26 C.F.R. 301.6323(h)-1(g) (emphasis added). Thus, before a judgment lien is perfected, a judgment lienor must (1) identify the lienor, (2) identify the property subject to the lien, (3) identify the amount of the lien, and (4) record the lien “[i]f recording or docketing is necessary under local law before a judgment becomes effective against third parties acquiring liens on real property.” Id. The determinative question in this case is whether Collier had to record her judgment lien in order to perfect it, which depends on whether recording is required by local law “before a judgment becomes effective against third parties acquiring liens on real property.Id. (emphasis added).

[In re Charco, Inc., 432 F.3d 300 (C.A.4 (W.Va.),2005)]

Rich v. Braxton, 158 U.S. 375 (1895): (forbids judges from invoking equity jurisdiction to remove Common Law Liens or similar "clouds of title")

Mr. Pomeroy, in his treatise on Equity Jurisprudence, while recognizing it to be the general rule, established by the weight of authority, that equity will not interfere to remove a cloud from title 'where the instrument or proceeding constituting the alleged cloud is absolutely void on its face, so that no extrinsic evidence is necessary to show its invalidiy ,' or 'where the instrument or proceeding is not thus void on its face, but the party claiming, in order to enforce it, must necessarily offer evidence which will inevitably show its invalidity and destroy its efficacy,'-which doctrine, he says, often operates to produce a denial of justice,-correctly says that equity will interfere where deeds, certificates, and other instruments given on sales for taxes are made by statute prima facie evidence of the regularity of proceedings connected with the assessments and sales. 3 Pom. Eq. Jur. 1399, and note 1, page 437, and authorities there cited. And this view is sustained by numerous adjudged cases. Huntington v. Railroad Co., 2 Sawy. 503, 514, Fed. Cas. No. 6,911; Allen v. City of Buffalo, 39 N. Y. 386, 390; Palmer v. Rich, 12 Mich. 414, 419; Marquette H. & O. R. Co. v. City of Marquette, 35 Mich. 504; Milwaukee Iron Co. v. Town of Hubbard, 29 Wis. 51, 58; Weller v. City of St. Paul, 5 Minn. 95 (Gil. 70, 81); Pixley v. Huggins, 15 Cal. 133, 134; Tilton v. Railroad Co., 3 Sawy. 22, Fed. Cas. No. 14,055. See, also, 2 Blackw. Tax Titles, 1066, and authorities cited. In the present case there are no defects of a controlling character that distinctly appear on the face of the tax deeds under which the defendants claim title. And as those deeds are made by statute prima facie evidence of title in the grantees named in them; and as, therefore, the plaintiffs, if sued in ejectment by the defendants, would be compelled, in order to defeat a recovery against them, to resort to extrinsic evidence in support of their title, the deeds in question constitute a cloud upon that title, to remove which the plaintiffs may rightfully invoke the aid of a court of equity.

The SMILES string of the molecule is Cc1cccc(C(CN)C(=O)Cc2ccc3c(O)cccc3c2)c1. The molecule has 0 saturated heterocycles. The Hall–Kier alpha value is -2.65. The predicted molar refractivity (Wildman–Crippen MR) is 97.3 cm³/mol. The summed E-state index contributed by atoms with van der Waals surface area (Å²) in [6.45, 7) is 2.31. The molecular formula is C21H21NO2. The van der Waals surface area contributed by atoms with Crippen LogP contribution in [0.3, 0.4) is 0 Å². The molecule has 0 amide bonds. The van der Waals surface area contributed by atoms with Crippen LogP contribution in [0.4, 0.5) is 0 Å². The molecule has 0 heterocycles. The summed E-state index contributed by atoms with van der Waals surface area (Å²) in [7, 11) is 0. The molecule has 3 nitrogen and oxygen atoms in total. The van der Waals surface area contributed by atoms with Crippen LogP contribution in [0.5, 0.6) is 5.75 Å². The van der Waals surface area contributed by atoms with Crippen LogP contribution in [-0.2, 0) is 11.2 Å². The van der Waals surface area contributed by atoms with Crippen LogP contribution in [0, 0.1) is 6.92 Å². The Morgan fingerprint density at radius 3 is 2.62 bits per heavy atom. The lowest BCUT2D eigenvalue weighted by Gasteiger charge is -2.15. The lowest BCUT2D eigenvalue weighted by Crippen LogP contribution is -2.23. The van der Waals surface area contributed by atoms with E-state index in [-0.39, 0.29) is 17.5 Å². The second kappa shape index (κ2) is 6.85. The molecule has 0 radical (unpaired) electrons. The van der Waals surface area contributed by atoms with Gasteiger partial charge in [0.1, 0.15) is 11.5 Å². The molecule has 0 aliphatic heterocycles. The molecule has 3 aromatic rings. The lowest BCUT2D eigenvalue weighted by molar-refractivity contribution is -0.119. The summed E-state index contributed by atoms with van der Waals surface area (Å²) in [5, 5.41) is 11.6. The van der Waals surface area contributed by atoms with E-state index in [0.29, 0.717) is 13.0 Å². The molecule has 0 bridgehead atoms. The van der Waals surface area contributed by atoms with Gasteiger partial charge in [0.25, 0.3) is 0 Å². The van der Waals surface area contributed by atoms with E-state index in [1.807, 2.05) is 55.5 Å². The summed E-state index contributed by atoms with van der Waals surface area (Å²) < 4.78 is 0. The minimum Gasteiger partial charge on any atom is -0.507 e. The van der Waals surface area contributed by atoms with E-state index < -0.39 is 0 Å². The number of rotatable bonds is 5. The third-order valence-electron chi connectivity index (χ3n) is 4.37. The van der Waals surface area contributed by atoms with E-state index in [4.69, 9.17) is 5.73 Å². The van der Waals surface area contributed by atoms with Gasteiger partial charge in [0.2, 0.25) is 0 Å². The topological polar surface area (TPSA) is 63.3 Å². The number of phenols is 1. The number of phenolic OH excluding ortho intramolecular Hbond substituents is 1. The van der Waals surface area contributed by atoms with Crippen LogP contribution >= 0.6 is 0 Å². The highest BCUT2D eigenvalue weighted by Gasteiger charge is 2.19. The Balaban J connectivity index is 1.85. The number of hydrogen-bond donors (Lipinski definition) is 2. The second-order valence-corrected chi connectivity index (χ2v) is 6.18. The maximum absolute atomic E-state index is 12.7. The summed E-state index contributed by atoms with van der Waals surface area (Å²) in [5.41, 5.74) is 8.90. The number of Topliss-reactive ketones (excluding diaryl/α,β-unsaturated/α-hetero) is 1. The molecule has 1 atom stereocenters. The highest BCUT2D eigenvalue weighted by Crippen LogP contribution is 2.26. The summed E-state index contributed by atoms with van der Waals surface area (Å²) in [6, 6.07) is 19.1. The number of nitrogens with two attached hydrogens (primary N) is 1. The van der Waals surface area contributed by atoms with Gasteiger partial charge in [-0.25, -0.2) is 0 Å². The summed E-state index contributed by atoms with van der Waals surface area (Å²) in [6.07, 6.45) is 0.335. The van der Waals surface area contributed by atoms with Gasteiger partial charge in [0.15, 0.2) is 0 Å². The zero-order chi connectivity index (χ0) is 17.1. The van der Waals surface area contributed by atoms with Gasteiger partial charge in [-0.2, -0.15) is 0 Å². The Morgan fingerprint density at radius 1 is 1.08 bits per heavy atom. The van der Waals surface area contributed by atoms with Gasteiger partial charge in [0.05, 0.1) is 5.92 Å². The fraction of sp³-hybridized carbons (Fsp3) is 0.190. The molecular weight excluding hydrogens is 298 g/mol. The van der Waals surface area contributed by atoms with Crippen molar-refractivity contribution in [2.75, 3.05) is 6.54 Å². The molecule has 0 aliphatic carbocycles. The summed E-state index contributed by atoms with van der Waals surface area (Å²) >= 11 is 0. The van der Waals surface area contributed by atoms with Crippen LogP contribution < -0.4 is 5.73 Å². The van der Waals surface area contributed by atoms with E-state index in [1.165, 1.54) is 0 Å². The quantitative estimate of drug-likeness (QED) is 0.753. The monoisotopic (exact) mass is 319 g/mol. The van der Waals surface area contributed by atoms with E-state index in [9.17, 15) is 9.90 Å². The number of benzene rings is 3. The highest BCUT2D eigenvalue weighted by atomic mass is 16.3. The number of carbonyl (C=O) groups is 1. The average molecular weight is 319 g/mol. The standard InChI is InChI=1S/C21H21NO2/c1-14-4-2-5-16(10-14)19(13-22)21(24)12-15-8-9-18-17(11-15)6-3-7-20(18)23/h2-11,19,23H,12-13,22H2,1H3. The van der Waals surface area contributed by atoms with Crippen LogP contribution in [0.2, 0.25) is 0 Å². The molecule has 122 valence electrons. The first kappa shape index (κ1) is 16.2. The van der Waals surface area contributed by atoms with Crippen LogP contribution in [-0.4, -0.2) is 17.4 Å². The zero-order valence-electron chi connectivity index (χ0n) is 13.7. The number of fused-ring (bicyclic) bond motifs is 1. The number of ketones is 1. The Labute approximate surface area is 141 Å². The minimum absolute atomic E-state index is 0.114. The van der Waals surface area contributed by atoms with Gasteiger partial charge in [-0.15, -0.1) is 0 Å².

[Rich v. Braxton, 158 U.S. 375 (1895)]